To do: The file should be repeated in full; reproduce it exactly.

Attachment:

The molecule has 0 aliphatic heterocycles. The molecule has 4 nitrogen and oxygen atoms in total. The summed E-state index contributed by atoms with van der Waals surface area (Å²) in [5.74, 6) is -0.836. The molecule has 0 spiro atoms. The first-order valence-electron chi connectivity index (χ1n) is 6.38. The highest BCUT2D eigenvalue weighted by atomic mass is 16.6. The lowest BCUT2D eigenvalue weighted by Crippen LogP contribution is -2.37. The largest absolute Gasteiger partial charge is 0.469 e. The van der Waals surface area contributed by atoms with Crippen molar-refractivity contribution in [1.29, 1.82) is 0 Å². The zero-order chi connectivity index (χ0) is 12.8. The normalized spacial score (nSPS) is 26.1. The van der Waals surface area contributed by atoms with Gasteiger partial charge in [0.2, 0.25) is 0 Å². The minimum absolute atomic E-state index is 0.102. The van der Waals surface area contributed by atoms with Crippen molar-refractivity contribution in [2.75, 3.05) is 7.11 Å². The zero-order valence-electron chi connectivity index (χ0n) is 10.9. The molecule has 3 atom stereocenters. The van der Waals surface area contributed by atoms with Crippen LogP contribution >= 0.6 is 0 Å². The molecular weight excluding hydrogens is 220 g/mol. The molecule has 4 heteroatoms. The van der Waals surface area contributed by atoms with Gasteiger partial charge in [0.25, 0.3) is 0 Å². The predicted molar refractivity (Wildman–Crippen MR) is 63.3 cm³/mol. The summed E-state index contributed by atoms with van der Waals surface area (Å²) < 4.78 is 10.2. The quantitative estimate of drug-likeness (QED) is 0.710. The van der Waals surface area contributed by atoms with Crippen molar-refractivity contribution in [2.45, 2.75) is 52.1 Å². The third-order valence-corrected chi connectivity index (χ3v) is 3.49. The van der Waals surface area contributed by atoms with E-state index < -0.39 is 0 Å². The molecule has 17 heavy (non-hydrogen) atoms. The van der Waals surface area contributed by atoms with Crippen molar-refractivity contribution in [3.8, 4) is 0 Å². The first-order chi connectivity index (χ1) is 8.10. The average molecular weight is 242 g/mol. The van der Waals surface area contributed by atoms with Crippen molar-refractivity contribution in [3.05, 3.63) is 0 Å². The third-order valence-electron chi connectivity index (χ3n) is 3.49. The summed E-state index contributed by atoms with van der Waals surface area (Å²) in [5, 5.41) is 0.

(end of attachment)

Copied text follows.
The molecule has 0 aliphatic heterocycles. The molecule has 4 nitrogen and oxygen atoms in total. The summed E-state index contributed by atoms with van der Waals surface area (Å²) in [5.74, 6) is -0.836. The molecule has 0 spiro atoms. The first-order valence-electron chi connectivity index (χ1n) is 6.38. The highest BCUT2D eigenvalue weighted by atomic mass is 16.6. The lowest BCUT2D eigenvalue weighted by Crippen LogP contribution is -2.37. The largest absolute Gasteiger partial charge is 0.469 e. The van der Waals surface area contributed by atoms with Crippen molar-refractivity contribution in [1.29, 1.82) is 0 Å². The zero-order chi connectivity index (χ0) is 12.8. The normalized spacial score (nSPS) is 26.1. The van der Waals surface area contributed by atoms with Gasteiger partial charge in [0.2, 0.25) is 0 Å². The minimum absolute atomic E-state index is 0.102. The van der Waals surface area contributed by atoms with Crippen molar-refractivity contribution in [2.75, 3.05) is 7.11 Å². The zero-order valence-electron chi connectivity index (χ0n) is 10.9. The molecule has 3 atom stereocenters. The van der Waals surface area contributed by atoms with Crippen LogP contribution >= 0.6 is 0 Å². The molecular weight excluding hydrogens is 220 g/mol. The molecule has 4 heteroatoms. The van der Waals surface area contributed by atoms with Gasteiger partial charge in [0.25, 0.3) is 0 Å². The predicted molar refractivity (Wildman–Crippen MR) is 63.3 cm³/mol. The summed E-state index contributed by atoms with van der Waals surface area (Å²) < 4.78 is 10.2. The quantitative estimate of drug-likeness (QED) is 0.710. The van der Waals surface area contributed by atoms with Crippen molar-refractivity contribution in [2.45, 2.75) is 52.1 Å². The third-order valence-corrected chi connectivity index (χ3v) is 3.49. The van der Waals surface area contributed by atoms with E-state index < -0.39 is 0 Å². The molecule has 17 heavy (non-hydrogen) atoms. The van der Waals surface area contributed by atoms with Crippen molar-refractivity contribution in [3.8, 4) is 0 Å². The first-order chi connectivity index (χ1) is 8.10. The average molecular weight is 242 g/mol. The van der Waals surface area contributed by atoms with Crippen molar-refractivity contribution in [3.05, 3.63) is 0 Å². The third-order valence-electron chi connectivity index (χ3n) is 3.49. The summed E-state index contributed by atoms with van der Waals surface area (Å²) in [5, 5.41) is 0.